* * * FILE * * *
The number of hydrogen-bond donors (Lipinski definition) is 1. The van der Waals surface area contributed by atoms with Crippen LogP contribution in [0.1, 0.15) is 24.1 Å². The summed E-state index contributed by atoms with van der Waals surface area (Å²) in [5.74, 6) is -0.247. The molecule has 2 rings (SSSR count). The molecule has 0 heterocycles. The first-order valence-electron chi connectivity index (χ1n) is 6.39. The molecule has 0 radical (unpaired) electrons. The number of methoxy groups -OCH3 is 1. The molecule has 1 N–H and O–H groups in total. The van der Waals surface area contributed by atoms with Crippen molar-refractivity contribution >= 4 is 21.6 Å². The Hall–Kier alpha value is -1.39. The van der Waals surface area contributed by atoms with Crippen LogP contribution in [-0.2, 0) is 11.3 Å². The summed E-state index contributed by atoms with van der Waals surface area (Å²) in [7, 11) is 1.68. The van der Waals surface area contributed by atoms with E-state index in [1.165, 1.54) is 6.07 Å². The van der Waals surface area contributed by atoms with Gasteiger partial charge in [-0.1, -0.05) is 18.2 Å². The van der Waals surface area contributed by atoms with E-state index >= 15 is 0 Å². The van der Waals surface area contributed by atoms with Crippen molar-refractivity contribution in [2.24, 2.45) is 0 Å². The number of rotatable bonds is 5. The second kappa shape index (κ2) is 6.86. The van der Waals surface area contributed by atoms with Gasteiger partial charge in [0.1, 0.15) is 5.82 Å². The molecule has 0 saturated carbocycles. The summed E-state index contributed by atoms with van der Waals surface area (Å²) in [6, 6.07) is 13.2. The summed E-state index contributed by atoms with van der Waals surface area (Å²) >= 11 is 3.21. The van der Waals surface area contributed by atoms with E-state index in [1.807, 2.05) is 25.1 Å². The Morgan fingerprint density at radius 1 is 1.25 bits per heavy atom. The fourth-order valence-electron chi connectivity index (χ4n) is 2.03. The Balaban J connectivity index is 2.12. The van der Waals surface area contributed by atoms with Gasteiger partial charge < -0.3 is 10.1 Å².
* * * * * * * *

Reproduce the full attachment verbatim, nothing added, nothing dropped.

The number of hydrogen-bond donors (Lipinski definition) is 1. The van der Waals surface area contributed by atoms with Crippen LogP contribution in [0.1, 0.15) is 24.1 Å². The summed E-state index contributed by atoms with van der Waals surface area (Å²) in [5.74, 6) is -0.247. The molecule has 2 rings (SSSR count). The molecule has 0 heterocycles. The first-order valence-electron chi connectivity index (χ1n) is 6.39. The molecule has 0 radical (unpaired) electrons. The number of methoxy groups -OCH3 is 1. The molecule has 1 N–H and O–H groups in total. The van der Waals surface area contributed by atoms with Crippen molar-refractivity contribution >= 4 is 21.6 Å². The Hall–Kier alpha value is -1.39. The van der Waals surface area contributed by atoms with Crippen LogP contribution in [-0.2, 0) is 11.3 Å². The summed E-state index contributed by atoms with van der Waals surface area (Å²) in [7, 11) is 1.68. The van der Waals surface area contributed by atoms with E-state index in [1.165, 1.54) is 6.07 Å². The van der Waals surface area contributed by atoms with Gasteiger partial charge in [-0.1, -0.05) is 18.2 Å². The van der Waals surface area contributed by atoms with E-state index >= 15 is 0 Å². The van der Waals surface area contributed by atoms with Crippen molar-refractivity contribution in [2.24, 2.45) is 0 Å². The number of rotatable bonds is 5. The second kappa shape index (κ2) is 6.86. The van der Waals surface area contributed by atoms with Gasteiger partial charge in [0.1, 0.15) is 5.82 Å². The molecule has 0 saturated carbocycles. The summed E-state index contributed by atoms with van der Waals surface area (Å²) in [6, 6.07) is 13.2. The summed E-state index contributed by atoms with van der Waals surface area (Å²) >= 11 is 3.21. The van der Waals surface area contributed by atoms with E-state index in [1.807, 2.05) is 25.1 Å². The Morgan fingerprint density at radius 1 is 1.25 bits per heavy atom. The fourth-order valence-electron chi connectivity index (χ4n) is 2.03. The Balaban J connectivity index is 2.12. The van der Waals surface area contributed by atoms with Gasteiger partial charge < -0.3 is 10.1 Å².